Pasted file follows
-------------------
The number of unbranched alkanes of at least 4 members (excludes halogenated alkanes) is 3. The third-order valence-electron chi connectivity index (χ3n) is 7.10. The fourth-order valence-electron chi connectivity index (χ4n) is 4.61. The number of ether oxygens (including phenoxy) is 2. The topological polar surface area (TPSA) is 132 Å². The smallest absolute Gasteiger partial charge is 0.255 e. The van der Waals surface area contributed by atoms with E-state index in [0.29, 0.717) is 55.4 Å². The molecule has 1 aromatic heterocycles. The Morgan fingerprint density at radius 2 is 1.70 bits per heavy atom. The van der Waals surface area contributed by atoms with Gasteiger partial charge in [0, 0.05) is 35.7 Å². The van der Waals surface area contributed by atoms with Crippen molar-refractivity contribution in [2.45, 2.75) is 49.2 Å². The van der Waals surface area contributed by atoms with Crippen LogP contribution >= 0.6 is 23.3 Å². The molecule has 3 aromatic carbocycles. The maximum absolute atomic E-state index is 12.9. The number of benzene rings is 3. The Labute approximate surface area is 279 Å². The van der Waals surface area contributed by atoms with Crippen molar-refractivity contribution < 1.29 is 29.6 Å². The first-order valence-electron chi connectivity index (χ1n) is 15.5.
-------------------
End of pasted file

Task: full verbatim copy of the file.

The number of unbranched alkanes of at least 4 members (excludes halogenated alkanes) is 3. The third-order valence-electron chi connectivity index (χ3n) is 7.10. The fourth-order valence-electron chi connectivity index (χ4n) is 4.61. The number of ether oxygens (including phenoxy) is 2. The topological polar surface area (TPSA) is 132 Å². The smallest absolute Gasteiger partial charge is 0.255 e. The van der Waals surface area contributed by atoms with E-state index in [0.29, 0.717) is 55.4 Å². The molecule has 1 aromatic heterocycles. The Morgan fingerprint density at radius 2 is 1.70 bits per heavy atom. The van der Waals surface area contributed by atoms with Gasteiger partial charge in [0, 0.05) is 35.7 Å². The van der Waals surface area contributed by atoms with Crippen molar-refractivity contribution in [2.45, 2.75) is 49.2 Å². The van der Waals surface area contributed by atoms with Crippen LogP contribution >= 0.6 is 23.3 Å². The molecule has 3 aromatic carbocycles. The maximum absolute atomic E-state index is 12.9. The number of benzene rings is 3. The Labute approximate surface area is 279 Å². The van der Waals surface area contributed by atoms with Crippen molar-refractivity contribution < 1.29 is 29.6 Å². The first-order valence-electron chi connectivity index (χ1n) is 15.5.